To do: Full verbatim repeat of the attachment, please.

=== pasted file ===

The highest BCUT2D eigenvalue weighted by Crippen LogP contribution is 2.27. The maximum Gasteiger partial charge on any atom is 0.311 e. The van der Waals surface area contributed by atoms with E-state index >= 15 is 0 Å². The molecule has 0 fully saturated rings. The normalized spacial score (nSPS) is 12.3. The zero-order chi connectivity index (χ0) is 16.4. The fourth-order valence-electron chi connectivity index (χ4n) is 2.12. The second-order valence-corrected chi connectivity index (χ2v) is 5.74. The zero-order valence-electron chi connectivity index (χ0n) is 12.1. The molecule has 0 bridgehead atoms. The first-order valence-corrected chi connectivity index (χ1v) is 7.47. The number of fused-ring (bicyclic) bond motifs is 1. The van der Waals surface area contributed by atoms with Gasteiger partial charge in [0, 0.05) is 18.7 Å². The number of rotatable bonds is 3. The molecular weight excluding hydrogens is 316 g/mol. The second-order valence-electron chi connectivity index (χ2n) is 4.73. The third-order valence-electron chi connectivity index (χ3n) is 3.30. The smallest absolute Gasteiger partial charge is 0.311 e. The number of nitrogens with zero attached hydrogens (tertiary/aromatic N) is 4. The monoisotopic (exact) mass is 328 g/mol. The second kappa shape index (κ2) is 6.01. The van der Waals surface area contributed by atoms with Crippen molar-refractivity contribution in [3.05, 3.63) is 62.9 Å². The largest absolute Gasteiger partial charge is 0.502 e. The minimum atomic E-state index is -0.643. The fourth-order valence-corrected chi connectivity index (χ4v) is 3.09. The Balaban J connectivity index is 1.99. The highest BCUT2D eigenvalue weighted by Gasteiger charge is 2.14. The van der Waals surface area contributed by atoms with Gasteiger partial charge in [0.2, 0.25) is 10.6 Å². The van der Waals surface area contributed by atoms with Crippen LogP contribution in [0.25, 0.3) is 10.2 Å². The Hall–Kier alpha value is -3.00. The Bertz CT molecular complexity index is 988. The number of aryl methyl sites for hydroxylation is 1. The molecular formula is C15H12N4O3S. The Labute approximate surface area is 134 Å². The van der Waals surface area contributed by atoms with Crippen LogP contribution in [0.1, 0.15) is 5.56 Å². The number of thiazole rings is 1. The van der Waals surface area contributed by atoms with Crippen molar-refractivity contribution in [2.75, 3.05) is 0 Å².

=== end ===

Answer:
The highest BCUT2D eigenvalue weighted by Crippen LogP contribution is 2.27. The maximum Gasteiger partial charge on any atom is 0.311 e. The van der Waals surface area contributed by atoms with E-state index >= 15 is 0 Å². The molecule has 0 fully saturated rings. The normalized spacial score (nSPS) is 12.3. The zero-order chi connectivity index (χ0) is 16.4. The fourth-order valence-electron chi connectivity index (χ4n) is 2.12. The second-order valence-corrected chi connectivity index (χ2v) is 5.74. The zero-order valence-electron chi connectivity index (χ0n) is 12.1. The molecule has 0 bridgehead atoms. The first-order valence-corrected chi connectivity index (χ1v) is 7.47. The number of fused-ring (bicyclic) bond motifs is 1. The van der Waals surface area contributed by atoms with Gasteiger partial charge in [0, 0.05) is 18.7 Å². The number of rotatable bonds is 3. The molecular weight excluding hydrogens is 316 g/mol. The second-order valence-electron chi connectivity index (χ2n) is 4.73. The third-order valence-electron chi connectivity index (χ3n) is 3.30. The smallest absolute Gasteiger partial charge is 0.311 e. The number of nitrogens with zero attached hydrogens (tertiary/aromatic N) is 4. The monoisotopic (exact) mass is 328 g/mol. The second kappa shape index (κ2) is 6.01. The van der Waals surface area contributed by atoms with Crippen molar-refractivity contribution in [3.05, 3.63) is 62.9 Å². The largest absolute Gasteiger partial charge is 0.502 e. The minimum atomic E-state index is -0.643. The fourth-order valence-corrected chi connectivity index (χ4v) is 3.09. The Balaban J connectivity index is 1.99. The highest BCUT2D eigenvalue weighted by Gasteiger charge is 2.14. The van der Waals surface area contributed by atoms with Gasteiger partial charge in [0.2, 0.25) is 10.6 Å². The van der Waals surface area contributed by atoms with Crippen LogP contribution in [0.25, 0.3) is 10.2 Å². The Hall–Kier alpha value is -3.00. The Bertz CT molecular complexity index is 988. The number of aryl methyl sites for hydroxylation is 1. The molecular formula is C15H12N4O3S. The Labute approximate surface area is 134 Å². The van der Waals surface area contributed by atoms with Crippen LogP contribution in [0.1, 0.15) is 5.56 Å². The number of thiazole rings is 1. The van der Waals surface area contributed by atoms with Crippen molar-refractivity contribution in [2.75, 3.05) is 0 Å².